As you could probably tell from my best virtual tabletop software and best D&D soundtracks articles, I love Dungeons & Dragons. So of course I’m going to talk about the latest announcements. For those who don’t know, Wizards of the Coast unveiled that a new D&D ruleset is coming in 2024.
This new ruleset, predicted to be as huge as a D&D 5.5e or D&D 6e, was announced by D&D’s Executive Producer Ray Winninger during the Future of D&D panel. We don’t know much about what the ruleset entails, but we do know that it’s backward-compatible with D&D 5th Edition, which is wonderful news for those that have invested a lot in 5e (like me).
But you know, this ruleset is not coming out for a few years, so why wait when you can add new rules yourself?
Here are some homebrew D&D rules you should add
If you’re a die-hard RAW (rules-as-written) fan, this is not for you. If you’re on the fence when adding homebrew rules then let me tell you this: D&D is not perfect, and it doesn’t accommodate everyone. As a DM (dungeon master) you want your players to have fun, so adding rules to provide more engagement is an easy choice.
If you haven’t already, buy Tasha’s Cauldron of Everything and start to add those new rules because they add a whole new realm of possibilities for players. Some popular homebrew rules that I’ve added to my game are:
- Drinking potions as a bonus action
- Using Spell Points instead of Spell Slots
- Getting max damage on your first set of dice on Critical Hits
- Letting players swap initiative rolls with one another before combat starts.
- Making resurrection more strict using the Critical Role method
I’ve also created my own homebrew rules. I’m sure other DMs have created some sort of variation of what I’m using, but here are some that I’ve made:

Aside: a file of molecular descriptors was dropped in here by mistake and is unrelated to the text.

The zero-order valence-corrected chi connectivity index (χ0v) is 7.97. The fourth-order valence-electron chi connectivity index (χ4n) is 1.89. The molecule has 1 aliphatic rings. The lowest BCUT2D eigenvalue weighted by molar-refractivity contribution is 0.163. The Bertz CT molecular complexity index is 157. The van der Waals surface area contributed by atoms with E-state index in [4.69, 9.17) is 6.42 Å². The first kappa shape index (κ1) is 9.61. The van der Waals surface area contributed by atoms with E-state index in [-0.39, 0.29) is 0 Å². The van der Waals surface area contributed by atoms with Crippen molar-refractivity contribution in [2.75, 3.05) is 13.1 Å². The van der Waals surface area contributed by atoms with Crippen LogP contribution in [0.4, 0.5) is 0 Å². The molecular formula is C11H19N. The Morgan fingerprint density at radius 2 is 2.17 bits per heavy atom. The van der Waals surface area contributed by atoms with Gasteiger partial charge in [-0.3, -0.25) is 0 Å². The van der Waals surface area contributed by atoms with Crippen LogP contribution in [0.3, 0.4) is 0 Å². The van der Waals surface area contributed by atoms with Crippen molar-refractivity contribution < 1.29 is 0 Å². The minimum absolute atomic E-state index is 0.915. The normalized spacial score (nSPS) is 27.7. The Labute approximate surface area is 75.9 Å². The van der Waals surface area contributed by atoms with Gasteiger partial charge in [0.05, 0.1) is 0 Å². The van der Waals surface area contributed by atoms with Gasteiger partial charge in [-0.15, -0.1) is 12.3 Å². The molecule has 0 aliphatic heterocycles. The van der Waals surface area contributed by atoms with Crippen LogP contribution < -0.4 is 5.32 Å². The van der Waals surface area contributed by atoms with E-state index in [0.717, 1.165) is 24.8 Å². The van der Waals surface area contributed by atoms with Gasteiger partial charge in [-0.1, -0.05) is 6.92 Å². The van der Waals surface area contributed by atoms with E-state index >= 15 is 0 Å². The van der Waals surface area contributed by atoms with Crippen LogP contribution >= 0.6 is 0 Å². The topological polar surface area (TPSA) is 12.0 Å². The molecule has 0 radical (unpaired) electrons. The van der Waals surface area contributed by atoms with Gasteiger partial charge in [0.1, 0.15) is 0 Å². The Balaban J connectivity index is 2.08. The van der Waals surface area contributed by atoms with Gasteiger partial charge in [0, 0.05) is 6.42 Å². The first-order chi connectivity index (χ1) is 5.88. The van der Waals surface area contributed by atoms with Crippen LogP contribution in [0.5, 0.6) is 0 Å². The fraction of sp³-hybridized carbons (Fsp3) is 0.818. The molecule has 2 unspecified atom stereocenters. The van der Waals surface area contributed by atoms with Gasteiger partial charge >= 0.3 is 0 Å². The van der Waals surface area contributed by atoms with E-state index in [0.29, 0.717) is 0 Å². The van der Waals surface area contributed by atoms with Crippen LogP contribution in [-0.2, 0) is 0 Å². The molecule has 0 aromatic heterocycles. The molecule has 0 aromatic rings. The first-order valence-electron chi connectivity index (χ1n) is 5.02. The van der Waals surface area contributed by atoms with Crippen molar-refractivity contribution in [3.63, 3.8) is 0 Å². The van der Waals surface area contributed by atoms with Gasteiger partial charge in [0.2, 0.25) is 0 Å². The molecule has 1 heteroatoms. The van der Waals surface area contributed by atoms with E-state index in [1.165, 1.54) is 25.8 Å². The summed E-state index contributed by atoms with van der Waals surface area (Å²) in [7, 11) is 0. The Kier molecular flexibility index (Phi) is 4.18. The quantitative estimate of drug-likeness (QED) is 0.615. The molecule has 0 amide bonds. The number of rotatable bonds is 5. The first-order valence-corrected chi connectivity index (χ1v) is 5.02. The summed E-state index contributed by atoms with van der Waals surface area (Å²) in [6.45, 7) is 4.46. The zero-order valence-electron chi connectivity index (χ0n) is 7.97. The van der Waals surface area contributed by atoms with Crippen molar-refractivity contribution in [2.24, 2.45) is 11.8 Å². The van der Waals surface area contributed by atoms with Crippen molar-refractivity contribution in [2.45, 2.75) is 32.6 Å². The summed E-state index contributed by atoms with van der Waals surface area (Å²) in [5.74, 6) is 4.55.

Character Death: If your character dies in-game, that doesn’t necessarily mean that it’s the end of their story. If you do not feel like it is time for your character to go, we will have a private discussion about the best way to narratively handle what happens, whether that be the party going on a quest to retrieve your soul, or you making a deal with an eldritch being to come back to life. Regardless, your death or unnatural resurrection will have consequences.
Taxed Bonus Action: You can take an Action as a Bonus Action at the risk of exhaustion. You’ll roll a Con Save against a set DC.
The Badass Die: At some point, you’ll cross paths with someone significantly weaker than you, and instead of fully fleshing out the encounter (doesn’t have to be combat-related), you can roll The Badass Die. Roll a d20 and add your primary ability + proficiency bonus. If you meet or beat the set DC, I’ll let you describe how you overcome the encounter. For example, if you’re in a bar with 20 or so thugs, beat the DC and you can just describe how you Ip Man those fools.
These are only a few rules that I’ve added in a very long document of rules for my players. I’ve also fleshed out some additional bonus actions and stealth action rules from other homebrew rulesets I’ve discovered online.
Ultimately, I recommend going to your players for rule recommendations. You don’t have to accept everything, but keep an open mind, but there are some frustrating rules in D&D, like how dual-wielding is handled. This is my personal rule on dual-wielding:
Dual-wielding: When dual-wielding, you have only one additional attack via bonus action. However, if you have the Dual-Wielder feat, you can use your bonus action as your full attack action. So if you have two attacks via Extra Attack, you get two bonus attacks.
You might say that a dual-wielding player is overpowered. Well, you’re right, but being over-powered is better than being underpowered. Players just want to have fun, and that’s what’s most important.